Wisconsin’s newest Supreme Court justice told an audience of supporters at her investiture ceremony Monday that the nation must welcome immigrants and the state must address its treatment of African-Americans in order to heal political divisions and ensure equal opportunity for everyone.
Justice Rebecca Dallet’s term on the court began officially last week. While judicial races are technically nonpartisan in Wisconsin, Dallet’s election in April was widely viewed as a victory for Democrats, trimming the conservative majority on the state Supreme Court from 5-2 to 4-3.
Dallet told the crowd at her Wisconsin State Capitol investiture ceremony that she was being sworn in at an unusual time in the country’s history, when many believe that the nation is as divided as it’s ever been, possibly since the Civil War.
“Our future lies not in division, but also not in uniformity,” Dallet said. “It lies in accepting and honoring our differences. It lies in welcoming immigrants and building diverse communities.”
Dallet said she shared the judicial philosophy of former U.S. Justice Dallet’s election also means there are six women serving on the seven-member Supreme Court. She called that a great accomplishment, referencing a quote by U.S. Supreme Court Justice Ruth Bader Ginsburg.
“When Justice Ruth Bader Ginsburg was asked, ‘When will there be enough women on the court?’ she replied, ‘When all of them are.’”
Not Enough Votes for K-C Tax Break Bill
A top GOP lawmaker said Monday that Republican state senators don’t have enough votes to pass a bill that would offer Foxconn-style incentives to consumer products company Kimberly-Clark Corp.
The company said last month that it was open to using the incentives now that it had agreed to concessions with the United Steelworkers union.
Republicans in the state Assembly passed the incentives in February after Kimberly-Clark announced plans to close plants in Cold Spring and Neenah, which would eliminate 600 jobs. But Senate Republicans never took a vote before the Legislature adjourned in March, and several conservative groups came out against the plan, saying it was “simply bad economics and sets a troubling, if not unsustainable, precedent.”
Senate Republicans met recently to discuss returning to Madison to vote on the bill, but State Sen. Alberta Darling, R-River Hills, who co-chairs the Legislature’s budget committee, said they don’t have the votes to pass it.
“Right now we probably don’t,” Darling told a Wisconsin Manufacturers and Commerce forum in Madison. If senators pass changes to the plan, which is being pushed by Gov. Scott Walker, there’s no guarantee Republicans who run the Assembly will agree with them.
Foxconn Announces ‘Smart Cities’ Competition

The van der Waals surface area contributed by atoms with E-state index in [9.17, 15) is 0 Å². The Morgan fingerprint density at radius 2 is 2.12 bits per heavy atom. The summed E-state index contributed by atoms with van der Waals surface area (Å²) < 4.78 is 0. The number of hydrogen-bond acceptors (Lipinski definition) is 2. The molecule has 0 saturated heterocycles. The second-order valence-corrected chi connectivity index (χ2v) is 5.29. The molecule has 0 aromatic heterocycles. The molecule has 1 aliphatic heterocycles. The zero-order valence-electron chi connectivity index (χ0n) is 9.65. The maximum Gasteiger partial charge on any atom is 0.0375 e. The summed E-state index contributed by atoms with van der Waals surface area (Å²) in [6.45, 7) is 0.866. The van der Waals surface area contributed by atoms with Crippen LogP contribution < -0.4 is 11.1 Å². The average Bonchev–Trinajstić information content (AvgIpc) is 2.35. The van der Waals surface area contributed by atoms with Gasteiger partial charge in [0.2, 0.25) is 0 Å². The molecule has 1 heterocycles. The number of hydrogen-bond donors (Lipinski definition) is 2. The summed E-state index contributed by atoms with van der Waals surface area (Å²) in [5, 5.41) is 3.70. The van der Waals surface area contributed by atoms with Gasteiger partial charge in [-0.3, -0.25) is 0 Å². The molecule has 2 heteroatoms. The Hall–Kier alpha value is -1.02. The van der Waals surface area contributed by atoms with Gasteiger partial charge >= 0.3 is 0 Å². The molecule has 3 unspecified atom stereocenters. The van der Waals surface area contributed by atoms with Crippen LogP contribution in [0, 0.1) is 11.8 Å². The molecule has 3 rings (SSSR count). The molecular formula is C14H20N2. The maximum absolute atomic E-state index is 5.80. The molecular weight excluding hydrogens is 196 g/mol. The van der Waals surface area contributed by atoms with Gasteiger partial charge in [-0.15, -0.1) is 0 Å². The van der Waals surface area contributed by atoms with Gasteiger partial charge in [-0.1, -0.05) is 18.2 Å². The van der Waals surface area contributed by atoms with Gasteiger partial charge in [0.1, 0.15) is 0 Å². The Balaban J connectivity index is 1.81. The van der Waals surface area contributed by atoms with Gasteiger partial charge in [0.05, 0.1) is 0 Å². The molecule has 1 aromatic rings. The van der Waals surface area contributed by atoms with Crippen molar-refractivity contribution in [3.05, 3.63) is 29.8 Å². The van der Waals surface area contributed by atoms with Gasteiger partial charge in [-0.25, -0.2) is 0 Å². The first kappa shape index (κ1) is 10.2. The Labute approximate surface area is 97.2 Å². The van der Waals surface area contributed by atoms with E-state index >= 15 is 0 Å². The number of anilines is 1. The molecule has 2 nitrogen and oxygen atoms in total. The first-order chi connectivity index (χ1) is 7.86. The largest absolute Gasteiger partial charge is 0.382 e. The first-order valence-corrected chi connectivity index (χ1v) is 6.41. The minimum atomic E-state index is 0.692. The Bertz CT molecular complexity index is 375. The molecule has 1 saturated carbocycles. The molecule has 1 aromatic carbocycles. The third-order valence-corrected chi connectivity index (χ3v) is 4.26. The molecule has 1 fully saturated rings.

Foxconn Technology Group wants its host communities in Wisconsin to be just as impressive as its planned $10 billion LCD screen manufacturing complex in the Village of Mt. Pleasant.
To that end, it’s searching for ways to improve work and living environments through the use of innovative technologies.
The Taiwan-based tech giant announced a competition Tuesday that’s open to students and faculty at the state’s colleges and universities. The “Smart Cities – Smart Futures” competition includes $1 million in prize money.
Schimel Calls Outgoing State Treasurer ‘Abusive’
Wisconsin Republican Attorney General Brad Schimel had some sharp words recently for outgoing Republican state Treasurer Matt Adamczyk.
Schimel and Adamczyk both serve on the Board of Commissioners of Public Lands along with Democratic Secretary of State Doug La Follette.
The agency uses revenue from civil and criminal fines as well as timber sales to make loans to local governments. A change in state law recently gave it more power to make investments.
At the board’s last meeting, Adamczyk was questioning the qualifications of agency staff to make investments. La Follette told Adamczyk he was harassing employees.
As one member of the staff began reciting his history in finance, Adamczyk cut him off. That’s when Schimel chimed in.
“Matt, I gotta tell ya, I’m counting the days ’til you’re not on this board,” Schimel said. “I’ve had enough. Doug is absolutely right. The string of demands you’ve made on the people who work hard at this agency has been unreasonable and abusive.”
It’s not the first time Adamczyk has raised tensions on the board. Former board secretary Tia Nelson resigned after Adamczyk led a push to keep her from talking about climate change. Schimel initially supported Adamczyk in that dispute before voting to loosen the restrictions.
Adamczyk ran on a platform of eliminating the treasurer’s office, but voters overwhelmingly supported keeping it in a referendum earlier this year. He’s now running for state Assembly.
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